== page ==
Her legalistic view of earning God’s love via performance conflicted with her deep desire to be loved without condition.
Regardless of the internal conflict, Set believed that there was more to life if one worked hard enough to obtain it. Whether it was achieving a sense of beauty at the cost of almost dying to anorexia, or becoming valedictorian at the cost of a social life, she learned to make her own version of costly sacrifices. However, this philosophy of acquisition did not heal her deep loneliness.
After joyfully leaving Idaho to attend college in Southern California, with Asian Americans who would finally be her empathetic soul mates, her expectations to belong were quickly shattered. Though she learned to emulate and assimilate into the Asian American Christian culture, she felt ostracized by “her people”. After the painful realization that she did not belong in this enclave, she turned to what she knew best: work for a better life elsewhere.
So here she was in Beijing, at 21, trying to make sense of it all. Since Set was spared from the woes that her parents had faced and from her own eating disorders and depression, she felt the polarized mix of guilt and gratitude. Sprinkled into the circus of thoughts were her feisty energy, deep curiosity, and desperation to rid herself from so much that she couldn’t even explain. Thus, she learned to embrace her intensity and sought to find adventure and meaning in survival.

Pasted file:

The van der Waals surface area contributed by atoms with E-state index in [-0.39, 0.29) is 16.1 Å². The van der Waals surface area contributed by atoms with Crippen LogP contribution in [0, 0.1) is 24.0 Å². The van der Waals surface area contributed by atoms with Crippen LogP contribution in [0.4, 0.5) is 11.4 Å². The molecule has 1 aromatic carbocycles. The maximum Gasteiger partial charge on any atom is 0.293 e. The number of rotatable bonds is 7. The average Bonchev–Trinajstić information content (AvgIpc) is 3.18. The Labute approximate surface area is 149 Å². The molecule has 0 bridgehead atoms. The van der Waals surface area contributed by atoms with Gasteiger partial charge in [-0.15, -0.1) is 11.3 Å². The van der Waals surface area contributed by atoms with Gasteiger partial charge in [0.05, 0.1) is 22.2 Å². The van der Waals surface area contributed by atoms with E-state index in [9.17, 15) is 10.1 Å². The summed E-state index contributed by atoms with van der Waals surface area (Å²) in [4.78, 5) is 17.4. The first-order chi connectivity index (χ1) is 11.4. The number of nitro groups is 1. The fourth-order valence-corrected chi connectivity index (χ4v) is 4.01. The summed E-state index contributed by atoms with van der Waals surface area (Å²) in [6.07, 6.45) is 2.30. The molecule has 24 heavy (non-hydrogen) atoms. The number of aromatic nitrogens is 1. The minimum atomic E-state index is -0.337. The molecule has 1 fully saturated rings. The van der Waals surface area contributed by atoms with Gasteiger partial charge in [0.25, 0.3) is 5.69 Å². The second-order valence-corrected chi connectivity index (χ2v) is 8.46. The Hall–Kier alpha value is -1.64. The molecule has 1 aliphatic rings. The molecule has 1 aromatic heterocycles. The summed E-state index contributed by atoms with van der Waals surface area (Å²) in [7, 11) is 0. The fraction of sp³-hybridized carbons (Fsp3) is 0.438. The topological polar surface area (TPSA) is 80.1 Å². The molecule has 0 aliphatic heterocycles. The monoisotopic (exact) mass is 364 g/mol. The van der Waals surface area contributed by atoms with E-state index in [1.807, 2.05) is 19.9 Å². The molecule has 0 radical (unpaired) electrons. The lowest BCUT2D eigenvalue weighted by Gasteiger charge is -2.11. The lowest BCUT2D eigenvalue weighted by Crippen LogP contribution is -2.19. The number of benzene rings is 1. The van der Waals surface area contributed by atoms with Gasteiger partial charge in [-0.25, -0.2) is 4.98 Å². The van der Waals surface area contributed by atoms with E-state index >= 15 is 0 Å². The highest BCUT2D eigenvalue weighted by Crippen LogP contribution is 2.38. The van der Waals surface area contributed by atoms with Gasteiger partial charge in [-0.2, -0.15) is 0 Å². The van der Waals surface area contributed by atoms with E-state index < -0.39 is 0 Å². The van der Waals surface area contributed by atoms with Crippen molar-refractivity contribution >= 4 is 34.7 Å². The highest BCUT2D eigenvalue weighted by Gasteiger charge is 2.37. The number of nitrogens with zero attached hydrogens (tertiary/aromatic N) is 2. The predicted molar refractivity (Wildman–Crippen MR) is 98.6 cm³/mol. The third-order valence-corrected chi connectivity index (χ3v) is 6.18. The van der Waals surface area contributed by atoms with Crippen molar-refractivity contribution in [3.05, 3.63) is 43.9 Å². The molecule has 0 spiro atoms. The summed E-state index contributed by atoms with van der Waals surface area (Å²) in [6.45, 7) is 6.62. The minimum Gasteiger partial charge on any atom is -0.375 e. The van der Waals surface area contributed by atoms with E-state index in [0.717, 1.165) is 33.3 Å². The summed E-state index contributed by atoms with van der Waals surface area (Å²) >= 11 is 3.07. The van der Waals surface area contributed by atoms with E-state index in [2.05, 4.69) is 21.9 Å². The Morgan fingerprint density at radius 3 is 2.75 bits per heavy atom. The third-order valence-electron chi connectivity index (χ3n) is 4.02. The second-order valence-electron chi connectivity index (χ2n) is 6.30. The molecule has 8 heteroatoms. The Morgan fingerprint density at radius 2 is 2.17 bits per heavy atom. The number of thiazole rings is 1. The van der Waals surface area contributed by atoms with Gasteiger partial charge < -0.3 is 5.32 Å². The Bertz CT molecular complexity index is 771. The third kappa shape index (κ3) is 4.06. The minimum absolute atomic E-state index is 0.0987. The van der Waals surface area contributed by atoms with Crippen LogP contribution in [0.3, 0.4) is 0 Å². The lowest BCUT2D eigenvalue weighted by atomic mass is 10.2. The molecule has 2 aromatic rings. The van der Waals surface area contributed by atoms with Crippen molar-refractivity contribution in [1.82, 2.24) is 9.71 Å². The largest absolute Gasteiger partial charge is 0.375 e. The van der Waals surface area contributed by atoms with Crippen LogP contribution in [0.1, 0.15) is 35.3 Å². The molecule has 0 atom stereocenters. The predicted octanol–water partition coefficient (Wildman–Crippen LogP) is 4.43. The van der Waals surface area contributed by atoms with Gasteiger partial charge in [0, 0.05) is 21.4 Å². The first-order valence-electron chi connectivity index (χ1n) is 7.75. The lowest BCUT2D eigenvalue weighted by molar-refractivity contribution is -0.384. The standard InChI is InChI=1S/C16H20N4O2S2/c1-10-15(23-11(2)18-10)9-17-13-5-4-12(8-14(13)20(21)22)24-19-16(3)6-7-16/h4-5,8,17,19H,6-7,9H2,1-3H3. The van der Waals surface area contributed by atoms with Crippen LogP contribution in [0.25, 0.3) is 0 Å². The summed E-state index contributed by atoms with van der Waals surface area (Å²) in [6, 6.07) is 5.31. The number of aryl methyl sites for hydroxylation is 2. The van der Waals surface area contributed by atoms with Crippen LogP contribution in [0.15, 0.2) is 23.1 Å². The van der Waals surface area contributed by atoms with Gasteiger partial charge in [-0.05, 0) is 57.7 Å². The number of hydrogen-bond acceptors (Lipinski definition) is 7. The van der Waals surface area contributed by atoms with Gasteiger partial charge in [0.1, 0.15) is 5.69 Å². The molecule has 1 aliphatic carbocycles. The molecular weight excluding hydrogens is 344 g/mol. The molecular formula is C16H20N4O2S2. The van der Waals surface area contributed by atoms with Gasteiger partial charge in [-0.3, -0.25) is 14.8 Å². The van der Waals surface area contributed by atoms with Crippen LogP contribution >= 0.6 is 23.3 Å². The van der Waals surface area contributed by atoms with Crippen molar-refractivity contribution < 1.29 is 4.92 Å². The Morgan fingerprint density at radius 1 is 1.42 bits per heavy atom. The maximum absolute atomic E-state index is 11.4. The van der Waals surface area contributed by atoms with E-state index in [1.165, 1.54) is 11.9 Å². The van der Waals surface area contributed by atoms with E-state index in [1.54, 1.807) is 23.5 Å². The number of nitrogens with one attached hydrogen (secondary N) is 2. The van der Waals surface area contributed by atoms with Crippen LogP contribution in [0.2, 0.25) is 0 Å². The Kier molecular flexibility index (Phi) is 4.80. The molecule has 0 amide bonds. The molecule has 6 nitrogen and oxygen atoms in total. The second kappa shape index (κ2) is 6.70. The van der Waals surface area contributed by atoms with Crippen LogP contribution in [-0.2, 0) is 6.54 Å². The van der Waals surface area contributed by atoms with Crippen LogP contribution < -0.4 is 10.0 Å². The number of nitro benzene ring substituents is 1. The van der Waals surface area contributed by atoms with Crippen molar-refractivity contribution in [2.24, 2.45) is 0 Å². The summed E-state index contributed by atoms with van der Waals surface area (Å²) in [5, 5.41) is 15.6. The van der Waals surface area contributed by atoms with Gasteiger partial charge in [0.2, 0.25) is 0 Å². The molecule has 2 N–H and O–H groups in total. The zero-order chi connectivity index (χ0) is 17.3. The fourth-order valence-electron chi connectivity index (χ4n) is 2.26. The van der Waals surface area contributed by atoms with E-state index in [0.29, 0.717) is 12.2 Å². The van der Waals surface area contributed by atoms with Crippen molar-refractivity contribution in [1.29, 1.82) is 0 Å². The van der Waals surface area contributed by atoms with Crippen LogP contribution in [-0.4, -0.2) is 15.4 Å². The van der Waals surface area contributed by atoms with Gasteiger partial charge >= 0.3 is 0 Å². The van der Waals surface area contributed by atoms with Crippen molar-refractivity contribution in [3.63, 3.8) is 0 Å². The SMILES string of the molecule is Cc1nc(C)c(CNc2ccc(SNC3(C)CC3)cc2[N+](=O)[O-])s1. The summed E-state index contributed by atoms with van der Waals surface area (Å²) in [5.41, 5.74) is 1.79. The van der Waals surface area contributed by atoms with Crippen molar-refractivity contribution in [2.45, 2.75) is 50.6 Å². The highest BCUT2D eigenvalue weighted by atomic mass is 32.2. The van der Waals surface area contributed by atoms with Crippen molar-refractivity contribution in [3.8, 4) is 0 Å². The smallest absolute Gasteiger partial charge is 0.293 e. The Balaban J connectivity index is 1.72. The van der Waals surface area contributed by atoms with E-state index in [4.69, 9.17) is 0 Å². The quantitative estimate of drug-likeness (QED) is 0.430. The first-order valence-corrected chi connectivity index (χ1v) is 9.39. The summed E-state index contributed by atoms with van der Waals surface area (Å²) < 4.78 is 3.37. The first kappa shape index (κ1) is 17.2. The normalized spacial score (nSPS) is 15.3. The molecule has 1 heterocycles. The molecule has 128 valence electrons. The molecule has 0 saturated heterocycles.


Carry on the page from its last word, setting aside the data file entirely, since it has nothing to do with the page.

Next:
Eventually, long after receiving a degree in economics and math with mediocre honors, Set moved to New York City. It was there that she found many answers to the daunting questions of her youth, and then found new questions to ponder as she began a new journey as an artist and designer.
But even then, after finding her vocational calling, Christ-centered purpose, the freedom to be different, acceptance of her baggage, and flourishing relationships, she felt alone and could not foresee what was to come.
Today, Hana, Dul, and Set all live in Los Angeles.
Hana did the unthinkable and divorced her abusive husband. She moved to the States and eventually settled in Koreatown. Though she never became a missionary, she finds contentment in daily morning prayer meetings and being the oldest choir member at her church. Her simple life is more than enough.
After having two children, Dul earned a degree in education and served at a Korean church in Idaho. After 36 years of marriage, she reluctantly divorced her husband who could no longer commit his remaining days solely to her. Amidst her tragedy and shame, she finally found courage to leave and start over in Los Angeles. She still smiles a lot, especially when she is in public. However, she has also learned to be more honest and self-aware via exposure to Western culture.
After eight colorful years in NYC, Set moved to LA in an attempt to reunite her family, knowing what little time she had left with her father. To her dismay, her father instead estranged himself from them. Despite the continual struggle to belong, Set independently and passionately runs her design business while engaging in a vibrant urban lifestyle, enjoying a childlikeness that she didn’t get to embrace in her youth. Underneath her layers of busyness and style, she still wrestles with the tension between not being “normal” and being fearfully and wonderfully made.
Hana, Dul, and Set see each other when they can and enjoy eating, laughing, and quietly dismissing unspoken cultural barriers. Despite the gaps and continued tragedies known and unknown, they still often feel alone but know undoubtedly that God is incredibly near. No matter how many decades of pain they will continue to face, they have learned to find the beauty in their brokenness. And their ultimate happy ending will come one day.
They still often feel alone but know undoubtedly that God is incredibly near.
Until then, they are also wondering if there will ever be a Net (Number 4).